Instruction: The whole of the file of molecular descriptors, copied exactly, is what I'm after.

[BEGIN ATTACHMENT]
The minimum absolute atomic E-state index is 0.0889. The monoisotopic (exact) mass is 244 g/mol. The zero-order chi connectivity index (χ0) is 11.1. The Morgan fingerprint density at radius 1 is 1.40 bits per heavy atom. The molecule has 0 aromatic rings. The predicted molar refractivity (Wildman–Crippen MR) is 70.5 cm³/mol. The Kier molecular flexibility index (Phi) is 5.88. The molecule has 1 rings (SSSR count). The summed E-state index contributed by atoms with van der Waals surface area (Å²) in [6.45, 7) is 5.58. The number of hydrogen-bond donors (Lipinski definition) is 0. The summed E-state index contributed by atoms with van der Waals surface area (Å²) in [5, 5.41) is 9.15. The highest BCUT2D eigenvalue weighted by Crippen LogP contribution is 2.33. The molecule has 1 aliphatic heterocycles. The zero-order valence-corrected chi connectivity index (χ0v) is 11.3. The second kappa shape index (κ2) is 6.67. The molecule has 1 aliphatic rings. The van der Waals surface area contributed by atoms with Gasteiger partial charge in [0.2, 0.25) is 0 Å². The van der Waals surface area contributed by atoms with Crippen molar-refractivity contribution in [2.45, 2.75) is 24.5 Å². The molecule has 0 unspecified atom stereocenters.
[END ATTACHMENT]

The minimum absolute atomic E-state index is 0.0889. The monoisotopic (exact) mass is 244 g/mol. The zero-order chi connectivity index (χ0) is 11.1. The Morgan fingerprint density at radius 1 is 1.40 bits per heavy atom. The molecule has 0 aromatic rings. The predicted molar refractivity (Wildman–Crippen MR) is 70.5 cm³/mol. The Kier molecular flexibility index (Phi) is 5.88. The molecule has 1 rings (SSSR count). The summed E-state index contributed by atoms with van der Waals surface area (Å²) in [6.45, 7) is 5.58. The number of hydrogen-bond donors (Lipinski definition) is 0. The summed E-state index contributed by atoms with van der Waals surface area (Å²) in [5, 5.41) is 9.15. The highest BCUT2D eigenvalue weighted by Crippen LogP contribution is 2.33. The molecule has 1 aliphatic heterocycles. The zero-order valence-corrected chi connectivity index (χ0v) is 11.3. The second kappa shape index (κ2) is 6.67. The molecule has 1 aliphatic rings. The van der Waals surface area contributed by atoms with Gasteiger partial charge in [0.2, 0.25) is 0 Å². The van der Waals surface area contributed by atoms with Crippen molar-refractivity contribution in [2.45, 2.75) is 24.5 Å². The molecule has 0 unspecified atom stereocenters.